When the prospective payment system for hospitals was introduced more than 20 years ago, hospital lengths of stay were reduced as patients moved to skilled nursing facilities to receive care. Research found that Medicare costs moved to SNFs and that many residents who would have gone home from the hospital remained in nursing homes for lengthy periods of time, often as Medicaid beneficiaries. Rehabilitation costs shifted from hospitals to SNFs and from Medicare to Medicaid.
Uniform Rates: PAC-PRD is intended to establish uniform rates, based on residents’ assessed needs and services. However, if assessments are not sufficiently comprehensive and if not all the necessary services are identified, uniform rates will adversely affect providers that provide more comprehensive services. This concern arises with inpatient rehabilitation facilities that provide more comprehensive rehabilitation services than skilled nursing facilities, with better patient outcomes. See, “Maintaining Quality Rehabilitation Options for Medicare Beneficiaries” (CMA Weekly Alert, March 8, 2007).
Choice: Federal law generally guarantees Medicare beneficiaries the right to choose among all post-acute providers that are certified to provide them with care. A uniform assessment instrument may limit beneficiaries’ choice to the least expensive care setting, regardless of beneficiary choice.
Statements by CMS suggest that beneficiaries may lose their ability to choose among post-acute providers. CMS stated in the July 27 Federal Register notice, and in a September 2006 “Post-Acute Care Reform Plan” developed by CMS’s Policy Council, that it will use the project’s data “to develop a setting neutral post-acute care payment model.” The Policy Council’s Reform Plan combines its discussion of site neutrality with a description of the President’s 2007 Budget as including “a proposal to reduce the excessive difference in payment” between inpatient rehabilitation facilities and skilled nursing facilities. Whether the payment difference is appropriate or excessive is one of the issues that the PAC-PRD is intended to learn. CMS’s pre-judging of the PAC-PRD’s findings suggests that a “setting neutral” payment model may lead to limitations on beneficiaries’ choice of providers.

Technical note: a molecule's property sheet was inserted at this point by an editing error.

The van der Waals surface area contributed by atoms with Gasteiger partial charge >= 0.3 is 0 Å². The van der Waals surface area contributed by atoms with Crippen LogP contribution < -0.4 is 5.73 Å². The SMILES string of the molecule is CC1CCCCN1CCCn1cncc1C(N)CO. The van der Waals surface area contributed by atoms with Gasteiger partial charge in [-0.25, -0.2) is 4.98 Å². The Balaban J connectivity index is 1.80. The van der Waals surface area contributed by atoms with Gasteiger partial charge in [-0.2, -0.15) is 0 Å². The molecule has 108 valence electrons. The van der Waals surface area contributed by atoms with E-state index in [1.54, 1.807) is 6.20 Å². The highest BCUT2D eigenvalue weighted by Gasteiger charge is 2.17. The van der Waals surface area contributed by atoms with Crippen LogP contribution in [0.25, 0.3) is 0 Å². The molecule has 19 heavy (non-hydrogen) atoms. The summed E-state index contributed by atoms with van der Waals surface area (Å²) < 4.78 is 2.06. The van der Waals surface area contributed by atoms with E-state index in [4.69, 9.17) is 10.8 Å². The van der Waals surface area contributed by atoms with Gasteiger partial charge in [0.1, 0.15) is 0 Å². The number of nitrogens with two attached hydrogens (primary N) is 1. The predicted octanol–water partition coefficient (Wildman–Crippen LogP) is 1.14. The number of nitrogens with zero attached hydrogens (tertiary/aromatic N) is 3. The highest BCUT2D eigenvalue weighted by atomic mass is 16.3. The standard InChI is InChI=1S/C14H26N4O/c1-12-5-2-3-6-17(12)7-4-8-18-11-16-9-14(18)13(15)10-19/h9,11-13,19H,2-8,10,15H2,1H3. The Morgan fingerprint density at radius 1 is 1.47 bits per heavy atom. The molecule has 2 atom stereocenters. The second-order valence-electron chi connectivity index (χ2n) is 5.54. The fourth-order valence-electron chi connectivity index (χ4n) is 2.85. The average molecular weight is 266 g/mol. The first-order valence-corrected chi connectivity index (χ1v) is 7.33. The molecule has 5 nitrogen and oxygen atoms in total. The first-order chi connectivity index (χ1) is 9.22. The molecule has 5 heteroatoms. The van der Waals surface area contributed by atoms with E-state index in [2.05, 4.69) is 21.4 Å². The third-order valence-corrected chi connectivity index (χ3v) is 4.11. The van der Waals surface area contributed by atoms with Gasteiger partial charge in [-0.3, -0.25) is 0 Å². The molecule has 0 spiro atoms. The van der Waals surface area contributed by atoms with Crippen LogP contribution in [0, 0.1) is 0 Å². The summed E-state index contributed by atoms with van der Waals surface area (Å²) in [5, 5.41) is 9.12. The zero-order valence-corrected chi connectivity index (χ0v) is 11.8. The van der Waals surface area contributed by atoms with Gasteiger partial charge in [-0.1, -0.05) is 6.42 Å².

The post-acute care payment reform demonstration holds promise, but also significant challenges, for Medicare beneficiaries. On July 27, CMS published a notice in the Federal Register announcing the availability of the CARE instrument and providing a 60-day public comment period. RTI also solicits public comments on the demonstration which can be submitted to firstname.lastname@example.org. Advocates need to participate in the demonstration and to share their concerns about CARE, CRU, and the demonstration with CMS and RTI.
For more information, contact attorney Toby Edelman
(tedelman @ medicareadvocacy.org - remove spaces)) in the Center for Medicare Advocacy’s Washington, DC office at (202) 293-5760.
Deficit Reduction Act of 2005, section 5008
CMS website on demonstration, with link to Open Door Forum documents, Federal Register notice, http://www.cms.gov/DemoProjectsEvalRpts/MD/itemdetail.asp?filterType=dual,%20keyword&filterValue=post%20acute&filterByDID=0&sortByDID=3&sortOrder=ascending&itemID=CMS1201325&intNumPerPage=10
72 Federal Register 41328 (July 27, 2007) (availability of CARE instrument for public comment)
CMS Policy Council, “Post-Acute Care Reform Plan” (Sep. 28, 2006), http://www.cms.gov/SNFPPS/Downloads/pac_reform_plan_2006.pdf
Center for Medicare Advocacy, “Maintaining Quality Rehabilitation Options for Medicare Beneficiaries” (Weekly Alert, March 8, 2007), http://medicareadvocacy.org/AlertPDFs/2007/07_03.08.IRFsVsSNFs.pdf